ATHENS, Ga. — Georgia’s first two offensive drives Saturday were followed by a chorus of boos, and the Bulldogs offense struggled to accomplish much of anything against the Auburn defense.
But after botching themselves into third-and-long on their initial drives, the Bulldogs (without A.J. Green) wound up with 31 points and a win.
“We were just laughing about it,” said quarterback Joe Cox. “We scored 31 points, beat Auburn and we were getting booed after the first series. That’s how it is.”
At 9-of-17 for 173, Cox didn’t have an overly impressive game. But the Georgia rushing attack continued to flourish, and Cox found the deep receiver when he needed to.
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A 50-yard connection to Israel Troupe (his first catch and first touchdown of the season) put Georgia on the scoreboard in the second quarter, immediately after Green left the game with a sprain in the AC joint of his left shoulder.
Cox hit Tavarres King for a 47-yarder at the start of the fourth quarter, setting up a Caleb King touchdown that put the Bulldogs up 24-17.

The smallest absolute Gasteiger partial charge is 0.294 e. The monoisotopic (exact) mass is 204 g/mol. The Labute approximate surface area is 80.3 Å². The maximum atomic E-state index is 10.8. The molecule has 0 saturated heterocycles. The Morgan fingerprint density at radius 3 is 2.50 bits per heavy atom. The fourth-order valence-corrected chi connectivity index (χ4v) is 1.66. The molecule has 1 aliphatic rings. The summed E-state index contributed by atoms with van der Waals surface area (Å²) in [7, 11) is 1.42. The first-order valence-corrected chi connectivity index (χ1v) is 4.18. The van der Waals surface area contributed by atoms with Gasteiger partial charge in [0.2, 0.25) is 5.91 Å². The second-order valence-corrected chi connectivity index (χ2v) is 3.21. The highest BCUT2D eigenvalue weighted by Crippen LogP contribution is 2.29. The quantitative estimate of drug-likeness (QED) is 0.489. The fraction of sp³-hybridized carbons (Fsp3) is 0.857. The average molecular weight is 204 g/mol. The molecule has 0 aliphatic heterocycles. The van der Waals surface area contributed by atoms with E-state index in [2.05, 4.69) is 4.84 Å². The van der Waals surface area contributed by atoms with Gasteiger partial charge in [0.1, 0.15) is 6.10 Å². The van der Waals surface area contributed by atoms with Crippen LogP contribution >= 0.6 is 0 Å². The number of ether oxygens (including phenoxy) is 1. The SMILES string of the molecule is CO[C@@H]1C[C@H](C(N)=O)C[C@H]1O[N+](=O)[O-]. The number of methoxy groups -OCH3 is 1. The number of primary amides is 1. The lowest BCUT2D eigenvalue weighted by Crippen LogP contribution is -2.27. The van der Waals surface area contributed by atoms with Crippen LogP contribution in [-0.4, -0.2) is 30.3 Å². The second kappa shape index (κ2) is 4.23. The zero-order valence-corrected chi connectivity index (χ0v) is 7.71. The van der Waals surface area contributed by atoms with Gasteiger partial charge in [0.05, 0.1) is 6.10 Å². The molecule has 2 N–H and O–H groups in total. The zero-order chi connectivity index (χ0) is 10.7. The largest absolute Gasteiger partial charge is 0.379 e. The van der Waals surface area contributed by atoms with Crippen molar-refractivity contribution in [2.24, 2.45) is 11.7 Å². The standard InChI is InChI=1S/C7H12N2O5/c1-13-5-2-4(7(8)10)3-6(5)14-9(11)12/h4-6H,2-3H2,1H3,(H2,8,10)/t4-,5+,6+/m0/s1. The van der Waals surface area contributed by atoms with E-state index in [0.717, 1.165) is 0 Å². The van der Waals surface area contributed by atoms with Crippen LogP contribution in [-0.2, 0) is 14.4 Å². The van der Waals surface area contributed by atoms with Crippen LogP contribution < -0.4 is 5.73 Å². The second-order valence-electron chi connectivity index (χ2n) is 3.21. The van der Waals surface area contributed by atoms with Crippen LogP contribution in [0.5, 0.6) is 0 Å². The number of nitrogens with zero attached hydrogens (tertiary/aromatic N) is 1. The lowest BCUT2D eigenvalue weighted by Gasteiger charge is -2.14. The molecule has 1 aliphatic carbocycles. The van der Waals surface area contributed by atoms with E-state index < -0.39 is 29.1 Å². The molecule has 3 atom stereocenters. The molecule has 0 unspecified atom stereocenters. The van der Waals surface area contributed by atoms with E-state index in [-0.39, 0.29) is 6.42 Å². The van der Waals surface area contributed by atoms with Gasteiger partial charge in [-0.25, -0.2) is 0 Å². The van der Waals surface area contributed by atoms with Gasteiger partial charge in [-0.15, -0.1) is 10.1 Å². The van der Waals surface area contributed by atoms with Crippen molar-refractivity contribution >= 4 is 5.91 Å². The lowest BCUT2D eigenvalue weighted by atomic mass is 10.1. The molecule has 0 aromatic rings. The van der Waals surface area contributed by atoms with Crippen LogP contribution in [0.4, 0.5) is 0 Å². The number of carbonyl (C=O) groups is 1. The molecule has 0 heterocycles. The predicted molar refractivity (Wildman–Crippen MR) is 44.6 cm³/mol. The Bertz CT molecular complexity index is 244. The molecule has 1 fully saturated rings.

Statistically speaking, it wasn’t the most impressive game from Cox, but he got it done.
“We got it whenever we needed it,” said Troupe, who also reeled in a 12-yarder. “Our running backs had a great game today, and there were a couple times where (the receivers) got discouraged. But we played with heart, and we got the job done today.”
Georgia got its first taste of life without Green last week against Tennessee Tech, and the running game dominated. It was more of the same Saturday, with the Bulldogs running for 169 yards.
Green is out indefinitely with his shoulder sprain, and Troupe was the only Georgia receiver with more than one catch Saturday.
“Troupe stepped up big at the flanker position with A.J. being out, and I really feel like any of our receivers could have made those plays,” said Tavarres King. “We really pride ourselves on having a deep receiving corps, and that’s what we had.”
With a burgeoning running game and his favorite receiver out, Cox got the chance to show his game management skills. He had one scare (a floater over the middle that somehow eluded an Auburn defender and found tight end Orson Charles), but Cox threw no interceptions Saturday.
“As bad as it started out the first two drives, we were able to stay in it and that’s kind of been our whole thing this year,” Cox said.
“But the good news is that we kept our penalties down, we took care of the ball well. All the backs did, and I tried not to force any throws. I think ultimately that’s what kept us in the game.”